“All we’re doing right now is talking about the idea of getting back into the discussion of re-instituting universal garbage collection which is basically curbside pick-up… But, taking into account public spaces… We think a lot of the illegal dumping and a lot of our trash issues through education… processes that will hopefully resolve our trash issue.”

The council’s proposal endorses that the cost of garbage collection services be integrated into the billing the Commonwealth Utilities Corp. issues, where utility provision is combined with garbage collection and disposal—a practice that is done in communities in the mainland, like Orlando and Florida.

Under the proposal, garbage collection zones are to be established across Saipan to aid to its logistical management. The council recommends the creation of five zones that mirror the existing electoral precincts—to maintain an equal accounting for the population within each zone. There will also be communal garbage transfer stations within each zone, with the government being proposed to tap into the services of the already existing garbage collection companies operating on island.

Standardized rates, charges, and fees across customers and across zones must be ensured, according to the council.

Behavior change
In a separate interview, CNMI Office of Planning and Development director Kodep Ogumoro-Uludong shared with Saipan Tribune that their office is aware of the recommendation made by the council and that they are in close partnership with the Department of Public Works, and the Rota and Tinian mayors’ offices on solid waste concerns.

“We’re aware of that interest by the Governor’s Council of Economic Advisers, and we’re actually folding that into an RFP that’s going to be coming out, to also consider universal municipal trash collection as part of an overall plan that we’re seeking to put together for an integrated comprehensive Solid Waste Management Plan.”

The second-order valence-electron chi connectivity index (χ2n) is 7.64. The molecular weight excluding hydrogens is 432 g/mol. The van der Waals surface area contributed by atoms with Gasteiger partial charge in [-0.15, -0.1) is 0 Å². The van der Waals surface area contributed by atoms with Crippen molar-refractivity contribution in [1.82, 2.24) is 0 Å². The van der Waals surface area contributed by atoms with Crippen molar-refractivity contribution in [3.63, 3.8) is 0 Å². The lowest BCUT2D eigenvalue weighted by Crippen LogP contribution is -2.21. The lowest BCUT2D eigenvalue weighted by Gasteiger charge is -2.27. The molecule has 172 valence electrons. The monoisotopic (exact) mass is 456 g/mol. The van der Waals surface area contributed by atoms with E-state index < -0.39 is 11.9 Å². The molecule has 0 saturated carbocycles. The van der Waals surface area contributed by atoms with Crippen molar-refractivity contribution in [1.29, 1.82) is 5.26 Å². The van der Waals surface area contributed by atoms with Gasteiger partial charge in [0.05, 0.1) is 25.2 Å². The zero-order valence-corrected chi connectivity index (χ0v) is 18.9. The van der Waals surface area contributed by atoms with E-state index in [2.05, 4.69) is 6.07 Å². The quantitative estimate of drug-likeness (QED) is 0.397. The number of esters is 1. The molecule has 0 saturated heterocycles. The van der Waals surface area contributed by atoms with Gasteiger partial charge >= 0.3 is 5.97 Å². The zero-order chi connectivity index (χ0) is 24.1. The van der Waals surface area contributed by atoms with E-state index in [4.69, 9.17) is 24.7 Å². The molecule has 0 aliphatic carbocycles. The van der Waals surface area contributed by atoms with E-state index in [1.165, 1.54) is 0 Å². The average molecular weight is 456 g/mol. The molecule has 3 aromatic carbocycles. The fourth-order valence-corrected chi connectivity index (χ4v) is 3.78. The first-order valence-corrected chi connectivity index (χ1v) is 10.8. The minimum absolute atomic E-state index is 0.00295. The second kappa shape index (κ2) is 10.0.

He also noted that the plan requires the necessary feasibility studies, including researches on best practices in other places.

Volunteers from Saipan Southern High School spent early morning Saturday last week to help pick up trash at PakPak Beach in Afetna, as organized by the Bureau of Environmental and Coastal Quality. (Iva Maurin)

Ogumoro-Uludong, who was one of the volunteers at the BECQ’s cleanup at Pakpak beach last Saturday, also stressed that they are looking at how to conduct behavior change among the community to help solve the islands’ garbage concerns.

“One key is behavior change. That’s also something that we’re looking at… how to conduct a behavior change campaign [that is] island-wide to get our people to do their part, and recognize the importance of keeping trash off of our lives land, out of our water.”

“This is our home, and the cleanliness of our environment directly translates into the health of, not just our natural resources, but of our people,” he added.

Help keep the island clean and report any littering and illegal dumping to BECQ at 664-8500. Violators will be fined with a penalty fee of $25 to $5,000, based on the weight, type, and location where the littering took place, as guided by the Litter Control Penalty Fee matrix.

Iva Maurin | Author
Iva Maurin is a communications specialist with environment and community outreach experience in the Philippines and in California. She has a background in graphic arts and is the Saipan Tribune’s community and environment reporter. Contact her at iva_maurin@saipantribune.com